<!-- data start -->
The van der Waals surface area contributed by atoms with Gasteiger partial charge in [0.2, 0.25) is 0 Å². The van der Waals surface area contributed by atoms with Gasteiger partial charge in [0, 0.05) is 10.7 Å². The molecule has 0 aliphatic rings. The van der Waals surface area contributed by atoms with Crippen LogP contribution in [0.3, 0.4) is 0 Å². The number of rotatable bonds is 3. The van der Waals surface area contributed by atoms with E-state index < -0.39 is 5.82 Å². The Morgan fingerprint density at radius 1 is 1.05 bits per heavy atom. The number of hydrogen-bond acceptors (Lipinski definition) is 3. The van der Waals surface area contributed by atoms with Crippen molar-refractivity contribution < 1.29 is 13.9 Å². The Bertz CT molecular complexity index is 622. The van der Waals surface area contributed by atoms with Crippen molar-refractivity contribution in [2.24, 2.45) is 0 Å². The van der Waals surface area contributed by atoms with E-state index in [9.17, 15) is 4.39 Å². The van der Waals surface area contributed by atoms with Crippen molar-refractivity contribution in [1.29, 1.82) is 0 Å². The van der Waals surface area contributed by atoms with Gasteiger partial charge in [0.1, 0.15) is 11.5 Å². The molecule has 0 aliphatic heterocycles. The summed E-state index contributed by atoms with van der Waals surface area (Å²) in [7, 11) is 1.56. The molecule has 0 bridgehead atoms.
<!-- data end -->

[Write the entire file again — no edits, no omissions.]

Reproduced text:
The van der Waals surface area contributed by atoms with Gasteiger partial charge in [0.2, 0.25) is 0 Å². The van der Waals surface area contributed by atoms with Gasteiger partial charge in [0, 0.05) is 10.7 Å². The molecule has 0 aliphatic rings. The van der Waals surface area contributed by atoms with Crippen LogP contribution in [0.3, 0.4) is 0 Å². The number of rotatable bonds is 3. The van der Waals surface area contributed by atoms with E-state index < -0.39 is 5.82 Å². The Morgan fingerprint density at radius 1 is 1.05 bits per heavy atom. The number of hydrogen-bond acceptors (Lipinski definition) is 3. The van der Waals surface area contributed by atoms with Crippen molar-refractivity contribution < 1.29 is 13.9 Å². The Bertz CT molecular complexity index is 622. The van der Waals surface area contributed by atoms with Crippen molar-refractivity contribution in [2.24, 2.45) is 0 Å². The van der Waals surface area contributed by atoms with E-state index in [9.17, 15) is 4.39 Å². The van der Waals surface area contributed by atoms with Crippen molar-refractivity contribution in [1.29, 1.82) is 0 Å². The van der Waals surface area contributed by atoms with Gasteiger partial charge in [0.1, 0.15) is 11.5 Å². The molecule has 0 aliphatic heterocycles. The summed E-state index contributed by atoms with van der Waals surface area (Å²) in [7, 11) is 1.56. The molecule has 0 bridgehead atoms.